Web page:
(b) Establish disciplinary procedures that consider as mitigating factor whether, in diagnosing or treating Lyme disease or associated diseases, a professional who is facing discipline followed evidence-based diagnosis and treatment guidelines not recognized by the boards.
I suspect similar laws will be showing up in your state. As part of the legislative process in Oregon, there are public hearings where anyone can testify for or against a bill. I thought it would be interesting to look at some of the testimony in favor of the bill for insight into the rationalization behind supporting the bill.
There was but one letter opposing the bill from the Oregon Health Authority. Otherwise it was all testimony in favor.
Of the 58 exhibits, 35 were from patients. They have a similar theme: odd symptoms, a diagnosis of Lyme by one non-standard test or another, refusal of Oregon doctors to recognize and treat the patients for Lyme for what are probably nefarious reasons, and occasionally some improvement with alternative therapy delivered in other states.
As an IDSA-sort-of-doctor, the suffering is compelling (although not due to Lyme). The lack of precise information about testing and treatment is aggravating, making an assessment of the validity of the patient stories impossible. I am well aware of unreliability of patient histories, especially when they have a dog in the fight.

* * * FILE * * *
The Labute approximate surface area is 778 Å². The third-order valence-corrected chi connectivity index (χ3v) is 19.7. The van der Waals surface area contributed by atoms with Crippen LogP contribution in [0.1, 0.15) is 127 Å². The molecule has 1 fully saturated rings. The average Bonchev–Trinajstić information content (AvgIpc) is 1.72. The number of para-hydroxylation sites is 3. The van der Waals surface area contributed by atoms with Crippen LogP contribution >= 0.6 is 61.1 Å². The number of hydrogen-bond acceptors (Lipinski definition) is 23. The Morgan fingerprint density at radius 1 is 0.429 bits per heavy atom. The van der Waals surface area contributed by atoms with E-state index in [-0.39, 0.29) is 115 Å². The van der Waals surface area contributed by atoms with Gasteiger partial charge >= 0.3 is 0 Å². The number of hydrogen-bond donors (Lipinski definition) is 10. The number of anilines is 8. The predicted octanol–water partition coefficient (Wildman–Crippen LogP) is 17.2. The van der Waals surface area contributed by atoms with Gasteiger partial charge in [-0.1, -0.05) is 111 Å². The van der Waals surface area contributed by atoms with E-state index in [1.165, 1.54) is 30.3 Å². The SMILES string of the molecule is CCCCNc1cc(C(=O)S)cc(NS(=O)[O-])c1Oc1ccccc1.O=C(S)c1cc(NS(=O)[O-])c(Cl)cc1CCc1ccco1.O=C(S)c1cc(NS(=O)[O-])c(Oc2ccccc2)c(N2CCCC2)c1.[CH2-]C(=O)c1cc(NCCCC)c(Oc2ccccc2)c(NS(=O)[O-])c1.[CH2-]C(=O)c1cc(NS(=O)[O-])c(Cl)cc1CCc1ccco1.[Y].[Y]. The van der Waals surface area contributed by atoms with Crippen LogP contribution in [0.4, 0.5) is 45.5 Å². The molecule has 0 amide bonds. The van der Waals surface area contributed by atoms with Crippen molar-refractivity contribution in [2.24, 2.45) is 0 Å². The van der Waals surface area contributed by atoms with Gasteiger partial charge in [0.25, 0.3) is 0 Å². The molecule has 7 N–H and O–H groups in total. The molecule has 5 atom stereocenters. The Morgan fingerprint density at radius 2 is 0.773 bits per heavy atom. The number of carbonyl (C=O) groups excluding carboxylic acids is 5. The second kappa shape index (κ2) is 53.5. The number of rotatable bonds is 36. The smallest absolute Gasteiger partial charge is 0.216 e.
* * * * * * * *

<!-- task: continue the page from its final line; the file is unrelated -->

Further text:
Most appear to be patients who have received creative care from the alternative Lyme world. An example (bold are my additions):
Ashley to the East Coast, where she was examined, tested, and found to have Lyme disease, along with Babesia and Ehrlichiosis (three diseases almost nonexistent in Oregon). Her Lyme doctor was shocked that her absolute classical presentation was ignored by her doctors and specialists. She improved using the ILADS standard of care.
This doctor worked with Ashley’s PCP’s who could do supportive care in Oregon. Over the next several years, we and our daughter went through a cyclical routine of Oregon support doctors discontinuing her ILADS Lyme treatment and telling us residual symptoms were not Lyme. However, the symptoms recurred, and positive blood tests, including 2 positive PCR (DNA) tests (unreliable) indicated she was still infected.
When we asked the East Coast and California Lyme specialists why she was so difficult to treat they said because she went for 9 years without any treatment, and the bacteria had penetrated bone marrow and brain (not).
Ashley stabilized to an almost normal life routine by age 20, but she missed having anything resembling a normal childhood and teen years. At this time, she is happily married and has 3 healthy children.
Our family was terribly impacted. Our “vacations” were often spent traveling to out-of-state doctors. Our children missed out on many normal family activities. We can never get back those years. We’ve spent approximately $185,000 out of pocket
That is a lot of money. No wonder the Lyme literate doctors want legislative protection from their treatments. And they say we are shills.
Some of the diagnoses and clinical courses are quite fantastical, although from the spotty information given in the testimony a true analysis is not possible. It would be interesting to compare the testimony with the whole medical record, but that is unlikely to occur.